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COVID-19 vaccine ‘unlikely’ to be available this year, says UK’s chief medical officer

Chris Whitty warns that there is no certainty that an effective vaccine will be available before winter 2021

The UK’s chief medical officer Chris Whitty has said it is unlikely that there will be a vaccine for COVID-19 before winter 2021.

Whitty told reporters yesterday that there is a ‘reasonable chance’ that a COVID-19 vaccine could be ready before the winter of 2021/2022, but warned that this is still not a certainty.

He added it would be ‘foolish’ for plans to be made for the season with the assumption that an effective vaccine will be available by then.

“We should plan on the basis that we will not have a vaccine and then if one does prove to be effective, safe and available then we’re in a strong position to be able to use it and that will be great, but we should be planning on the basis of what we currently have,” Whitty said.

During the interview, Whitty also called on parents to send their children back to school, saying that children are more likely to be harmed by not returning next month than if they catch COVID-19.

The UK government has said that schools in England are expected to return on a full-time basis, and will open for all year groups.

“There’s…very clear evidence from the UK and around the world that it is far less common for children to get a severe illness and end up having to be hospitalised if they get symptomatic COVID-19,” Whitty added.

Earlier this month, US National Institute of Health Director Francis Collins said that regulatory approval for any potential COVID-19 vaccine is unlikely to occur before November this year.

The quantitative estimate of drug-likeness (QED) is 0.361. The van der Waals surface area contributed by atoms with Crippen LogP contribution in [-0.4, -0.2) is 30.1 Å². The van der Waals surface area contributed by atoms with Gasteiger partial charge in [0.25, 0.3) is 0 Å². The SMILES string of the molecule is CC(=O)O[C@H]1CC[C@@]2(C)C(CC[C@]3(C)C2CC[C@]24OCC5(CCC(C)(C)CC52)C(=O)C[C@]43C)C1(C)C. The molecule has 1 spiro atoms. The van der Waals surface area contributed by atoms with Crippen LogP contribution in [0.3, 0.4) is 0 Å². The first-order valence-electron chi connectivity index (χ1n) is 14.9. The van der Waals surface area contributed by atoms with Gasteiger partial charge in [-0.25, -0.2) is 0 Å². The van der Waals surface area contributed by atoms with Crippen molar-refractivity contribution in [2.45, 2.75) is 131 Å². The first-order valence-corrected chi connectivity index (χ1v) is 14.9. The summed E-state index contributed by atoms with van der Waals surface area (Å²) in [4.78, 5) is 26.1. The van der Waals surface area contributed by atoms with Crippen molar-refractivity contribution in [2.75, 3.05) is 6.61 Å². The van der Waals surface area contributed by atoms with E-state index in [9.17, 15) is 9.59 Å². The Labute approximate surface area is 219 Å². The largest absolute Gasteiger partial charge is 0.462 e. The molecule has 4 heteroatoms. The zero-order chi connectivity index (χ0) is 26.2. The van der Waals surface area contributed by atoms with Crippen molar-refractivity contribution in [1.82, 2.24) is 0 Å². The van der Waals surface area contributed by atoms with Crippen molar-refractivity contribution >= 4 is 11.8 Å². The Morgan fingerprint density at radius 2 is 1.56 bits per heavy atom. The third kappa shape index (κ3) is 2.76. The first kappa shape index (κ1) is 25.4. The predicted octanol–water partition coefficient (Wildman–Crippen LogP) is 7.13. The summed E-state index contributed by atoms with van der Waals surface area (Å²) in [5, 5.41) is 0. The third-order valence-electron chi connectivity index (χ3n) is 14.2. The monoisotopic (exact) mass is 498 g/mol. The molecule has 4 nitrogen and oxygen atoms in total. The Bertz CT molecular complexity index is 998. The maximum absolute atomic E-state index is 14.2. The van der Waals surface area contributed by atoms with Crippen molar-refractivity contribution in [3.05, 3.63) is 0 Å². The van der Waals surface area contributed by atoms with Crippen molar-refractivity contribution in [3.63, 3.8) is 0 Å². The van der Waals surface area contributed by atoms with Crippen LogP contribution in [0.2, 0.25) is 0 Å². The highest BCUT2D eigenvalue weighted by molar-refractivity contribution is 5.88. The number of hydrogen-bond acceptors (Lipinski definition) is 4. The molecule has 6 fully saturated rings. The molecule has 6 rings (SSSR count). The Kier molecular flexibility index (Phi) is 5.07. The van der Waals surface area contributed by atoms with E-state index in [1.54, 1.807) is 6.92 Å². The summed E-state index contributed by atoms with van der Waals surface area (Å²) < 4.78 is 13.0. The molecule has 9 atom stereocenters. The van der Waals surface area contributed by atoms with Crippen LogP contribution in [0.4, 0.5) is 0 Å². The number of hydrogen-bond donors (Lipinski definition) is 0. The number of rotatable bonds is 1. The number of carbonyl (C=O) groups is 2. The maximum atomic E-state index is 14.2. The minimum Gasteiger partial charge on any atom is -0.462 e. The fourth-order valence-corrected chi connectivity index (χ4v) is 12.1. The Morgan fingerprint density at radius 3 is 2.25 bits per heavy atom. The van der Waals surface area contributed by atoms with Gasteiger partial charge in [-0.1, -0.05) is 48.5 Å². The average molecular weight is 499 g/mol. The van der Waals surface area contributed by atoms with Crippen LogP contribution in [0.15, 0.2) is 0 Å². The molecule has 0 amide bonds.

In a call with reporters, Collins said he is still confident that at least one of the several candidates funded by the US’ Operation Warp Speed initiative will be shown to be safe and effective by the end of the year.

“I know there is some concern because of this warp speed label that maybe corners are being cut that shouldn’t be. I want to reassure you and everybody else that we will not allow that to happen,” he said.

Health experts across the globe have raised concerns over the speed at which COVID-19 vaccines are being developed, with the expedited timescales fuelling worries that potential shots may not undergo the robust testing needed to prove efficacy and safety.

Despite the worries, vaccine developers are racing towards approval for their respective vaccine candidates, with Pfizer/BioNTech announcing last week that they are aiming for authorisation of their mRNA-based shot by October.

Article by
Lucy Parsons

24th August 2020

From: Healthcare

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